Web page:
I love sidewalk chalk.
I love drawing clumsy flowers with it. I love making clichéd rainbows, footprints leading up my front walk, sketching Buddhist or Wiccan or Pagan symbols with it.
I also like to write with it, and last year, I wrote a lot of different things. Seasonal greetings. Questions that I left a piece of chalk out for people to use to answer. Favorite quotations. One quote, unabashedly one of my own, stayed on my porch’s outside wall for the whole year.
This year, after I moved, I got this card, left anonymously on my former doorstep:
“A few weeks ago, I was in a really tough place emotionally. I had been feeling depressed and restless, and was walking through the neighborhood in an attempt to settle myself when I saw the message you had written on the side of your house: ‘Making peace with what is makes space for what’s next.’
“That was exactly what I didn’t know I needed to hear. Today I gathered the courage to make a big life change that will lead to a positive ‘what’s next,’ and wanted you to know how grateful I am to you for being part of my journey. Thanks, E.”
I don’t know who “E” is, but I will be forever grateful to him or her for this letter. So many times, we have no idea what impact we are making on other people’s lives. Maybe we even get fooled into believing we make no difference at all.
I got lucky enough to find out that I made a positive difference in one stranger’s life. It’s the greatest gift ever, and I keep this card on my refrigerator every day so that when I’m feeling small or sad or disappointed with myself or scared, I can go look at it and be reminded that I did at least one really cool thing in the world. And maybe, if I did this one thing, there could be another cool thing or two I did or will do somewhere along the way.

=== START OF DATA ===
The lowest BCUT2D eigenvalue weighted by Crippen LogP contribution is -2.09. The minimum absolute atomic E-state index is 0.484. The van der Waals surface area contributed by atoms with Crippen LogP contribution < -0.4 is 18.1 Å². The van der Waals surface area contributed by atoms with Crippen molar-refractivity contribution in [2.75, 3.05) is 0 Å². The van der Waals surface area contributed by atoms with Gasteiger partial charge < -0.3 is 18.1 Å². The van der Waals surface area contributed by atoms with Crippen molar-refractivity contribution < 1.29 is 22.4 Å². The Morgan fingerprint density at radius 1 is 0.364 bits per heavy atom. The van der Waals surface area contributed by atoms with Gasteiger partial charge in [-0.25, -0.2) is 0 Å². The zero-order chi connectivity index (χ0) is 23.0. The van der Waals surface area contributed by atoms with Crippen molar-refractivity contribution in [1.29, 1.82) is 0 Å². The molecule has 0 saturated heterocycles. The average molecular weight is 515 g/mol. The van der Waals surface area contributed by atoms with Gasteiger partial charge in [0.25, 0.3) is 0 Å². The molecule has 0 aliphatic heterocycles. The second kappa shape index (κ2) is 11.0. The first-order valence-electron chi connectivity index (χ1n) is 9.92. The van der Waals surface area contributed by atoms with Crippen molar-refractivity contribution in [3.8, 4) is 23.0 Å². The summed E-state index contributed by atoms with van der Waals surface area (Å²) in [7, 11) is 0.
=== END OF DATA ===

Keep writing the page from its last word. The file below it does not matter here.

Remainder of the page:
This is one of the reasons I’m very glad that I make a point of letting people—even and sometimes most especially strangers—know when they’ve made a difference in my day or my life. Friends who come “kidnap” me when I’m stressed out and take me out to a play, their treat. A loved one’s tender act of beauty or care. A cashier who took the time to look me in the eye, recognize me as a fellow human being, and talk to me with kindness. A customer service rep who takes extra time to explain something very very simply to me that I’m just not getting.
Even George Bailey, possibly the nicest guy in all of movie history, didn’t know the impact he had on all of Bedford Falls until angel wannabe Clarence showed him. The rest of us non-movie characters, schlepping along doing the best we can? We often don’t have a clue that anyone else even notices us, let alone that we make a difference.
Of course I encourage all of you to let the people who brighten your moment, your day or your life know. That’s actually pretty easy—and a lot of fun to do.
But I’m also going to ask you to do something much harder: believe, even in the absence of obvious evidence, that you, just by walking around being you, make more of a positive difference in the world than you will likely ever know.
As I said, I got lucky. I got a card from a stranger, telling me so.
Consider this, then, my card to you.